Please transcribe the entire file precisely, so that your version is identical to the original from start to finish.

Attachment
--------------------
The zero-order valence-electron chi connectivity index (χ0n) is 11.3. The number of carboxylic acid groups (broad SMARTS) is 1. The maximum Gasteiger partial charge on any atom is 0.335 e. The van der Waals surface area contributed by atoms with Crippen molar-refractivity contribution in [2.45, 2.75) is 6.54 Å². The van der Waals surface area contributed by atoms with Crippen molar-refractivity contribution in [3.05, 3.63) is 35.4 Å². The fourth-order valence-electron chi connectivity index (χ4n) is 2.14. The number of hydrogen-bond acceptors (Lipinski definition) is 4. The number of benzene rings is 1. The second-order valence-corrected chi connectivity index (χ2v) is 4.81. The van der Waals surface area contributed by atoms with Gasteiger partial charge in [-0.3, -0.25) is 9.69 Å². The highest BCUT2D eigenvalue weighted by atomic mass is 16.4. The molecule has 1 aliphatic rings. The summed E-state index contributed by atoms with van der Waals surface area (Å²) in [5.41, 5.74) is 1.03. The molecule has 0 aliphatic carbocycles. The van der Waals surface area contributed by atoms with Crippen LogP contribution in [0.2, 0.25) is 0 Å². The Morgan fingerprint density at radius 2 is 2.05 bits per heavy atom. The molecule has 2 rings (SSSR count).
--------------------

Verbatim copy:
The zero-order valence-electron chi connectivity index (χ0n) is 11.3. The number of carboxylic acid groups (broad SMARTS) is 1. The maximum Gasteiger partial charge on any atom is 0.335 e. The van der Waals surface area contributed by atoms with Crippen molar-refractivity contribution in [2.45, 2.75) is 6.54 Å². The van der Waals surface area contributed by atoms with Crippen molar-refractivity contribution in [3.05, 3.63) is 35.4 Å². The fourth-order valence-electron chi connectivity index (χ4n) is 2.14. The number of hydrogen-bond acceptors (Lipinski definition) is 4. The number of benzene rings is 1. The second-order valence-corrected chi connectivity index (χ2v) is 4.81. The van der Waals surface area contributed by atoms with Gasteiger partial charge in [-0.3, -0.25) is 9.69 Å². The highest BCUT2D eigenvalue weighted by atomic mass is 16.4. The molecule has 1 aliphatic rings. The summed E-state index contributed by atoms with van der Waals surface area (Å²) in [5.41, 5.74) is 1.03. The molecule has 0 aliphatic carbocycles. The van der Waals surface area contributed by atoms with Crippen LogP contribution in [0.2, 0.25) is 0 Å². The Morgan fingerprint density at radius 2 is 2.05 bits per heavy atom. The molecule has 2 rings (SSSR count).